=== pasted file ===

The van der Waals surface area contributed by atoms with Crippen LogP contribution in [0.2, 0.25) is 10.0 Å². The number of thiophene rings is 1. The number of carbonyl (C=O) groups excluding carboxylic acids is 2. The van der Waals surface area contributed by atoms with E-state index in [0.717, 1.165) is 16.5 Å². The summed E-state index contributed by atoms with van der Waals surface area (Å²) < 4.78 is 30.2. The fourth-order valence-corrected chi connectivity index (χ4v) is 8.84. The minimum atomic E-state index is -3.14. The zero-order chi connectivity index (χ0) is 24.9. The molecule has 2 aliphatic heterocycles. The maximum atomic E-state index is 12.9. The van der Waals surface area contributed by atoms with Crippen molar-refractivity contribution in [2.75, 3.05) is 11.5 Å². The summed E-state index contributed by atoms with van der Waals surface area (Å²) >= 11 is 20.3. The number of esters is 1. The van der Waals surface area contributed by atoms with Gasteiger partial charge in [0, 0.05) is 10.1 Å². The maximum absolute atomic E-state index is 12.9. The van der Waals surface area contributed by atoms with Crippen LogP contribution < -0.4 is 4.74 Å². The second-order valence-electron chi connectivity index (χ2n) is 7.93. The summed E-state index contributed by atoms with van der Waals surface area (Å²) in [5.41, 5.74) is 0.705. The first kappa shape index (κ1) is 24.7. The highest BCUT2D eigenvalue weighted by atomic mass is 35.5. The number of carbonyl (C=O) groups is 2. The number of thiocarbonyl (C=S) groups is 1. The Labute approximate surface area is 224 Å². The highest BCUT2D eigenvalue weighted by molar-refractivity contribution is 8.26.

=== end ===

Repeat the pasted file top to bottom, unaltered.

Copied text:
The van der Waals surface area contributed by atoms with Crippen LogP contribution in [0.2, 0.25) is 10.0 Å². The number of thiophene rings is 1. The number of carbonyl (C=O) groups excluding carboxylic acids is 2. The van der Waals surface area contributed by atoms with E-state index in [0.717, 1.165) is 16.5 Å². The summed E-state index contributed by atoms with van der Waals surface area (Å²) < 4.78 is 30.2. The fourth-order valence-corrected chi connectivity index (χ4v) is 8.84. The minimum atomic E-state index is -3.14. The zero-order chi connectivity index (χ0) is 24.9. The molecule has 2 aliphatic heterocycles. The maximum atomic E-state index is 12.9. The van der Waals surface area contributed by atoms with Crippen molar-refractivity contribution in [2.75, 3.05) is 11.5 Å². The summed E-state index contributed by atoms with van der Waals surface area (Å²) >= 11 is 20.3. The number of esters is 1. The van der Waals surface area contributed by atoms with Gasteiger partial charge in [0, 0.05) is 10.1 Å². The maximum absolute atomic E-state index is 12.9. The van der Waals surface area contributed by atoms with Crippen LogP contribution < -0.4 is 4.74 Å². The second-order valence-electron chi connectivity index (χ2n) is 7.93. The summed E-state index contributed by atoms with van der Waals surface area (Å²) in [5.41, 5.74) is 0.705. The first kappa shape index (κ1) is 24.7. The highest BCUT2D eigenvalue weighted by atomic mass is 35.5. The number of carbonyl (C=O) groups is 2. The number of thiocarbonyl (C=S) groups is 1. The Labute approximate surface area is 224 Å². The highest BCUT2D eigenvalue weighted by molar-refractivity contribution is 8.26.